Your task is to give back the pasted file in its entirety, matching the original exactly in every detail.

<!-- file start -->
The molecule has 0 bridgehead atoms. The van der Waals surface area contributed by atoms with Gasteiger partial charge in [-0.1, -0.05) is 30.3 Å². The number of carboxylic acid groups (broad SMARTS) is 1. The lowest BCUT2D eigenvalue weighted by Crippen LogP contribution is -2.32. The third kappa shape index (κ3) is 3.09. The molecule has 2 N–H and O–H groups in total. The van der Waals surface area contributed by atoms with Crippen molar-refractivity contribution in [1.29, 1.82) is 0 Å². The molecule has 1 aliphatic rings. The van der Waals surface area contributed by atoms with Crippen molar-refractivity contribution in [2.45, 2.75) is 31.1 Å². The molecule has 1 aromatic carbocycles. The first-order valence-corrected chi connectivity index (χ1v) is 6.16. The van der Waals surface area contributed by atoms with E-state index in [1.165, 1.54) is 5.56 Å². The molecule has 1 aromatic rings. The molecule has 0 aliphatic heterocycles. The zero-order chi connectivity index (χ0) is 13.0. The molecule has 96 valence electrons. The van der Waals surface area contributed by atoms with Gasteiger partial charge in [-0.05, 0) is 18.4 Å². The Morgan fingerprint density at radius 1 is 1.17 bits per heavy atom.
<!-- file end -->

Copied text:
The molecule has 0 bridgehead atoms. The van der Waals surface area contributed by atoms with Gasteiger partial charge in [-0.1, -0.05) is 30.3 Å². The number of carboxylic acid groups (broad SMARTS) is 1. The lowest BCUT2D eigenvalue weighted by Crippen LogP contribution is -2.32. The third kappa shape index (κ3) is 3.09. The molecule has 2 N–H and O–H groups in total. The van der Waals surface area contributed by atoms with Crippen molar-refractivity contribution in [1.29, 1.82) is 0 Å². The molecule has 1 aliphatic rings. The van der Waals surface area contributed by atoms with Crippen molar-refractivity contribution in [2.45, 2.75) is 31.1 Å². The molecule has 1 aromatic carbocycles. The first-order valence-corrected chi connectivity index (χ1v) is 6.16. The van der Waals surface area contributed by atoms with E-state index in [1.165, 1.54) is 5.56 Å². The molecule has 1 aromatic rings. The molecule has 0 aliphatic heterocycles. The zero-order chi connectivity index (χ0) is 13.0. The molecule has 96 valence electrons. The van der Waals surface area contributed by atoms with Gasteiger partial charge in [-0.05, 0) is 18.4 Å². The Morgan fingerprint density at radius 1 is 1.17 bits per heavy atom.